June Wellness Focus: Stroke
When the blood in any part of your brain stops flowing, this is called a stroke. But different kinds of strokes occur depending on what causes the blood flow to stop.
In an ischemic stroke, plaque buildup in the wall of an artery causes a blockage or clot. This blockage can occur in a brain artery or in an artery in a different body part which then breaks off and travels to the brain. If the clot is small and only briefly blocks the artery, this is called a transient ischemic attack (TIA). Although a TIA causes no lasting damage, it’s a warning that a more serious stroke could occur; it is still a medical emergency.
In a hemorrhagic stroke, an artery in the brain opens, and blood leaks into the brain. High blood pressure weakens arteries over time, so it is a major cause of hemorrhagic strokes.
Strokes can affect the body in many ways, and the effects can range from mild to severe. The severity depends on many factors including the following.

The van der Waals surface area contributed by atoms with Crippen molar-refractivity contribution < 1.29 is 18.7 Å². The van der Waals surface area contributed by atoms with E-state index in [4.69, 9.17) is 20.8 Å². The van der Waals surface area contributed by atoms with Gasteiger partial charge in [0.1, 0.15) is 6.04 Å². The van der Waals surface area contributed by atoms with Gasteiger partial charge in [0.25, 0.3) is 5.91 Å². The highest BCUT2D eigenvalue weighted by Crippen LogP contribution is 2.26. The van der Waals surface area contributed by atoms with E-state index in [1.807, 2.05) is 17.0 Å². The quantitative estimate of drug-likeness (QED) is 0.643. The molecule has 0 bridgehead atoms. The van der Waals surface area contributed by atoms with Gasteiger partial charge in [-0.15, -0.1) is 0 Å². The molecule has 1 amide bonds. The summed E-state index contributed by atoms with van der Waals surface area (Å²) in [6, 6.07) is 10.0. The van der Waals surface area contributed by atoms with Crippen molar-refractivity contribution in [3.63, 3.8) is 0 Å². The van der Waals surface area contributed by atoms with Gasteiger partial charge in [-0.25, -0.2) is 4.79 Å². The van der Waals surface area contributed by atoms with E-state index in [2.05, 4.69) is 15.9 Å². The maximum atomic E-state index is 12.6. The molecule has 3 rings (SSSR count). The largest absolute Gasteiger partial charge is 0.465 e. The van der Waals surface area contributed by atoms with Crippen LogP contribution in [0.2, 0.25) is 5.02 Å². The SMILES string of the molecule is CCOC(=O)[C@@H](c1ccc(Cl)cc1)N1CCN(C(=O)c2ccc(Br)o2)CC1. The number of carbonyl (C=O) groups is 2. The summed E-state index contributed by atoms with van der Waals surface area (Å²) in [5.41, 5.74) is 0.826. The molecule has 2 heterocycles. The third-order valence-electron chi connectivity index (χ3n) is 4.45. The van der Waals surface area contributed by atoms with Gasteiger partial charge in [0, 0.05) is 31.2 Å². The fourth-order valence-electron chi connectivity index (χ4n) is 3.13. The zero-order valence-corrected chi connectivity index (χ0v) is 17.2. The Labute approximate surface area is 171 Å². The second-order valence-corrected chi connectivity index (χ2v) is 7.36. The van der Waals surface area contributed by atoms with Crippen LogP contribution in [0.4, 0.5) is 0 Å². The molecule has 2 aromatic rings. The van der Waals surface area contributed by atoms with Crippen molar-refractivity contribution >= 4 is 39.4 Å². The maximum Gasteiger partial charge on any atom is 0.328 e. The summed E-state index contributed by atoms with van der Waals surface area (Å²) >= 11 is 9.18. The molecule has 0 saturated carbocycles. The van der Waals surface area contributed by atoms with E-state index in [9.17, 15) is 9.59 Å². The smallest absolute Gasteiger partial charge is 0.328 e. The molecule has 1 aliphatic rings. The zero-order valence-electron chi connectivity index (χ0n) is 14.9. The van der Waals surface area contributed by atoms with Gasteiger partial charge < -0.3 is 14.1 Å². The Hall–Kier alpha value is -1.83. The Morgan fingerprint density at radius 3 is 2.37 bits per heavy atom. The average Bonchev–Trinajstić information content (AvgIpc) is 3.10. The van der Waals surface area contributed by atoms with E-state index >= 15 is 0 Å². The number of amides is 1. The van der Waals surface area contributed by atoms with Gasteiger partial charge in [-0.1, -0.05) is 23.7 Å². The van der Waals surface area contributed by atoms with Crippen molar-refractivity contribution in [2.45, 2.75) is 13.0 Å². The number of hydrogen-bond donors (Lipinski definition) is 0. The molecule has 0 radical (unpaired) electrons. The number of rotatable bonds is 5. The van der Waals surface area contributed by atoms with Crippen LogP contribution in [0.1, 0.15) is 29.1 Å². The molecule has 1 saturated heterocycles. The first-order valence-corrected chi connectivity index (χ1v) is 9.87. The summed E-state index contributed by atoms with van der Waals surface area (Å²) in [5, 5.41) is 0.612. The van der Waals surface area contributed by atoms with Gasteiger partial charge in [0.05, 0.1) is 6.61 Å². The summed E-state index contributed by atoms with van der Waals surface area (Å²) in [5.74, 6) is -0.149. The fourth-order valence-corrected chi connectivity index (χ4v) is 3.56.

• stroke type
• location in the brain
• size of damaged area
• amount of time that blood flow stopped
• amount of time before hospital treatment
The Heart and Stroke Foundation identifies the following signs of stroke, which require FAST response.
FACE: Is it drooping?
ARMS: Can you raise both?
SPEECH: Is it slurred or jumbled?
TIME: Call 911 right away.
If you or someone you care about is experiencing any of these stroke signs, call 911 or your local emergency number immediately.
For more information on strokes, read the Heart & Stroke Foundation’s Stroke page.
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